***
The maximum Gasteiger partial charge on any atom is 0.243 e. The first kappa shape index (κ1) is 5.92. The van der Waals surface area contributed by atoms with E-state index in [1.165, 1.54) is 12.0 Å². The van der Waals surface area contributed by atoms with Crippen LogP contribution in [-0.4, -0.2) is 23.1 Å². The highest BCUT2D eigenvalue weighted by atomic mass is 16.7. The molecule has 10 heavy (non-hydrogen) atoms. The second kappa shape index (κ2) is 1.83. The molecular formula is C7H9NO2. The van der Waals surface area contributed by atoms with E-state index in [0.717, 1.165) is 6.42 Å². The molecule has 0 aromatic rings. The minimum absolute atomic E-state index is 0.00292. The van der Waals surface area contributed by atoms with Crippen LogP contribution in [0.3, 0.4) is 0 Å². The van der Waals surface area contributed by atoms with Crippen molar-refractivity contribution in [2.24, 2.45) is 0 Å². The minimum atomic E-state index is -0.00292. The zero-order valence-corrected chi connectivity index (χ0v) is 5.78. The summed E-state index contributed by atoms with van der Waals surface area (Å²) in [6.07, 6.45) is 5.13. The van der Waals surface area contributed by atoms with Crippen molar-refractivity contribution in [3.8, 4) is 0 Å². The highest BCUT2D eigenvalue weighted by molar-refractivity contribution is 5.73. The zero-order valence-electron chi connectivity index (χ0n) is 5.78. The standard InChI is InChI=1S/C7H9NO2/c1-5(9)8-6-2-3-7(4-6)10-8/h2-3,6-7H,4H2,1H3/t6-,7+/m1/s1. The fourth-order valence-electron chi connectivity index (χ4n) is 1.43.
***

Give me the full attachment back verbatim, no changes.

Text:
The maximum Gasteiger partial charge on any atom is 0.243 e. The first kappa shape index (κ1) is 5.92. The van der Waals surface area contributed by atoms with E-state index in [1.165, 1.54) is 12.0 Å². The van der Waals surface area contributed by atoms with Crippen LogP contribution in [-0.4, -0.2) is 23.1 Å². The highest BCUT2D eigenvalue weighted by atomic mass is 16.7. The molecule has 10 heavy (non-hydrogen) atoms. The second kappa shape index (κ2) is 1.83. The molecular formula is C7H9NO2. The van der Waals surface area contributed by atoms with E-state index in [0.717, 1.165) is 6.42 Å². The molecule has 0 aromatic rings. The minimum absolute atomic E-state index is 0.00292. The van der Waals surface area contributed by atoms with Crippen LogP contribution in [0.3, 0.4) is 0 Å². The van der Waals surface area contributed by atoms with Crippen molar-refractivity contribution in [2.24, 2.45) is 0 Å². The minimum atomic E-state index is -0.00292. The zero-order valence-corrected chi connectivity index (χ0v) is 5.78. The summed E-state index contributed by atoms with van der Waals surface area (Å²) in [6.07, 6.45) is 5.13. The van der Waals surface area contributed by atoms with Crippen molar-refractivity contribution in [3.8, 4) is 0 Å². The highest BCUT2D eigenvalue weighted by molar-refractivity contribution is 5.73. The zero-order valence-electron chi connectivity index (χ0n) is 5.78. The standard InChI is InChI=1S/C7H9NO2/c1-5(9)8-6-2-3-7(4-6)10-8/h2-3,6-7H,4H2,1H3/t6-,7+/m1/s1. The fourth-order valence-electron chi connectivity index (χ4n) is 1.43.